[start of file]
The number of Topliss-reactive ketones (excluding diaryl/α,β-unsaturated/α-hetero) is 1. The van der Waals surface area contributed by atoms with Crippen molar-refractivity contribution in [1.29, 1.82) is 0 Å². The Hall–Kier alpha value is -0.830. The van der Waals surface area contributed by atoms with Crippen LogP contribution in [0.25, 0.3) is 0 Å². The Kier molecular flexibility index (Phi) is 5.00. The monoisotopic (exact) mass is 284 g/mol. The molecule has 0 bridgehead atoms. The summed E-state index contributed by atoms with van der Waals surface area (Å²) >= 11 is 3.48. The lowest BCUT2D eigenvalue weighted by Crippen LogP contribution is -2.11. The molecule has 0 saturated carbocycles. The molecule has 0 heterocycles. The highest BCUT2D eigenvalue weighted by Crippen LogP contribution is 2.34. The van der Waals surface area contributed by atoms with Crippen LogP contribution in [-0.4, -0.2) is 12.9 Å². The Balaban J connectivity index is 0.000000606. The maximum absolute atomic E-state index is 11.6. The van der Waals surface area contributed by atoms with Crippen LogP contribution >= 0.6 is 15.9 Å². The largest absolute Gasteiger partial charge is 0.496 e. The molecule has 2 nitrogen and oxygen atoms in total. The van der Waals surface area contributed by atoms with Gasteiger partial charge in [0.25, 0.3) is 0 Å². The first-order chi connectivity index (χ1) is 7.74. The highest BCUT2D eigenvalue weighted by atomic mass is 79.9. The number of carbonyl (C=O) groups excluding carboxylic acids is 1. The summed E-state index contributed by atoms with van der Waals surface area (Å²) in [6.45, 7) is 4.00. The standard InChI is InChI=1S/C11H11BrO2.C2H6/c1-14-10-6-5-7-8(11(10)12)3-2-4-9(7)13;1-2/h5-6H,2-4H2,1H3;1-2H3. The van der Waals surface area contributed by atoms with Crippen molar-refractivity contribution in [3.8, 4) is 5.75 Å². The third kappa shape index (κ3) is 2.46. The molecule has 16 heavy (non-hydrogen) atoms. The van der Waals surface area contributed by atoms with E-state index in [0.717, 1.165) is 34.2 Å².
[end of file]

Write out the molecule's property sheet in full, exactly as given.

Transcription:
The number of Topliss-reactive ketones (excluding diaryl/α,β-unsaturated/α-hetero) is 1. The van der Waals surface area contributed by atoms with Crippen molar-refractivity contribution in [1.29, 1.82) is 0 Å². The Hall–Kier alpha value is -0.830. The van der Waals surface area contributed by atoms with Crippen LogP contribution in [0.25, 0.3) is 0 Å². The Kier molecular flexibility index (Phi) is 5.00. The monoisotopic (exact) mass is 284 g/mol. The molecule has 0 bridgehead atoms. The summed E-state index contributed by atoms with van der Waals surface area (Å²) >= 11 is 3.48. The lowest BCUT2D eigenvalue weighted by Crippen LogP contribution is -2.11. The molecule has 0 saturated carbocycles. The molecule has 0 heterocycles. The highest BCUT2D eigenvalue weighted by Crippen LogP contribution is 2.34. The van der Waals surface area contributed by atoms with Crippen LogP contribution in [-0.4, -0.2) is 12.9 Å². The Balaban J connectivity index is 0.000000606. The maximum absolute atomic E-state index is 11.6. The van der Waals surface area contributed by atoms with Crippen LogP contribution >= 0.6 is 15.9 Å². The largest absolute Gasteiger partial charge is 0.496 e. The molecule has 2 nitrogen and oxygen atoms in total. The van der Waals surface area contributed by atoms with Gasteiger partial charge in [0.25, 0.3) is 0 Å². The first-order chi connectivity index (χ1) is 7.74. The highest BCUT2D eigenvalue weighted by atomic mass is 79.9. The number of carbonyl (C=O) groups excluding carboxylic acids is 1. The summed E-state index contributed by atoms with van der Waals surface area (Å²) in [6.45, 7) is 4.00. The standard InChI is InChI=1S/C11H11BrO2.C2H6/c1-14-10-6-5-7-8(11(10)12)3-2-4-9(7)13;1-2/h5-6H,2-4H2,1H3;1-2H3. The van der Waals surface area contributed by atoms with Crippen molar-refractivity contribution in [3.8, 4) is 5.75 Å². The third kappa shape index (κ3) is 2.46. The molecule has 16 heavy (non-hydrogen) atoms. The van der Waals surface area contributed by atoms with E-state index in [0.717, 1.165) is 34.2 Å².